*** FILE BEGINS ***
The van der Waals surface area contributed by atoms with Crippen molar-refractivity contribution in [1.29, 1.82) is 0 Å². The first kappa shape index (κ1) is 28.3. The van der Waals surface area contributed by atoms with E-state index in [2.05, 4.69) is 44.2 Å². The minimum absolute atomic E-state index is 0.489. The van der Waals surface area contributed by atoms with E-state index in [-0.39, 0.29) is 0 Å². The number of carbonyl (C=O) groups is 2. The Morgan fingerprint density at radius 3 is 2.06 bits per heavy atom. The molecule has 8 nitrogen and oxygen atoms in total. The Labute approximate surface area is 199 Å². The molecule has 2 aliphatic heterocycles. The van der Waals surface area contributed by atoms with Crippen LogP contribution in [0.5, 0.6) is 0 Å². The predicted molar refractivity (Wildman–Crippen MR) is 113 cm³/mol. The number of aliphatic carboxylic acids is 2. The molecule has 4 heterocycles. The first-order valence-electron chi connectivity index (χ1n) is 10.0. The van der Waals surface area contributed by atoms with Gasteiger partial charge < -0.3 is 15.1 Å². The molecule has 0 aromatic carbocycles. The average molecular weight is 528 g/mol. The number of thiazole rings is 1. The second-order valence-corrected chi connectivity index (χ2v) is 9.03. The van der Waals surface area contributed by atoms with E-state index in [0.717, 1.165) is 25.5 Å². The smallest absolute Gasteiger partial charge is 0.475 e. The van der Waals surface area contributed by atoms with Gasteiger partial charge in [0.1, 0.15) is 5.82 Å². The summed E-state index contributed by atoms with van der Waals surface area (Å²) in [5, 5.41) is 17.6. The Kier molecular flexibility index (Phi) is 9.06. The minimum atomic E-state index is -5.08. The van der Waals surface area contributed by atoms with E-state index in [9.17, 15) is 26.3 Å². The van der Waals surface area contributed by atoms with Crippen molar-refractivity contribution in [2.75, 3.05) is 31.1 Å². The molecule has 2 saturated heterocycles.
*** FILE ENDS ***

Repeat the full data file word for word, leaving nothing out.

The van der Waals surface area contributed by atoms with Crippen molar-refractivity contribution in [1.29, 1.82) is 0 Å². The first kappa shape index (κ1) is 28.3. The van der Waals surface area contributed by atoms with E-state index in [2.05, 4.69) is 44.2 Å². The minimum absolute atomic E-state index is 0.489. The van der Waals surface area contributed by atoms with E-state index in [-0.39, 0.29) is 0 Å². The number of carbonyl (C=O) groups is 2. The Morgan fingerprint density at radius 3 is 2.06 bits per heavy atom. The molecule has 8 nitrogen and oxygen atoms in total. The Labute approximate surface area is 199 Å². The molecule has 2 aliphatic heterocycles. The van der Waals surface area contributed by atoms with Crippen LogP contribution in [0.5, 0.6) is 0 Å². The predicted molar refractivity (Wildman–Crippen MR) is 113 cm³/mol. The number of aliphatic carboxylic acids is 2. The molecule has 4 heterocycles. The first-order valence-electron chi connectivity index (χ1n) is 10.0. The van der Waals surface area contributed by atoms with Gasteiger partial charge < -0.3 is 15.1 Å². The molecule has 0 aromatic carbocycles. The average molecular weight is 528 g/mol. The number of thiazole rings is 1. The second-order valence-corrected chi connectivity index (χ2v) is 9.03. The van der Waals surface area contributed by atoms with E-state index in [0.717, 1.165) is 25.5 Å². The smallest absolute Gasteiger partial charge is 0.475 e. The van der Waals surface area contributed by atoms with Gasteiger partial charge in [0.1, 0.15) is 5.82 Å². The summed E-state index contributed by atoms with van der Waals surface area (Å²) in [5, 5.41) is 17.6. The Kier molecular flexibility index (Phi) is 9.06. The minimum atomic E-state index is -5.08. The van der Waals surface area contributed by atoms with E-state index in [9.17, 15) is 26.3 Å². The van der Waals surface area contributed by atoms with Crippen molar-refractivity contribution in [2.75, 3.05) is 31.1 Å². The molecule has 2 saturated heterocycles.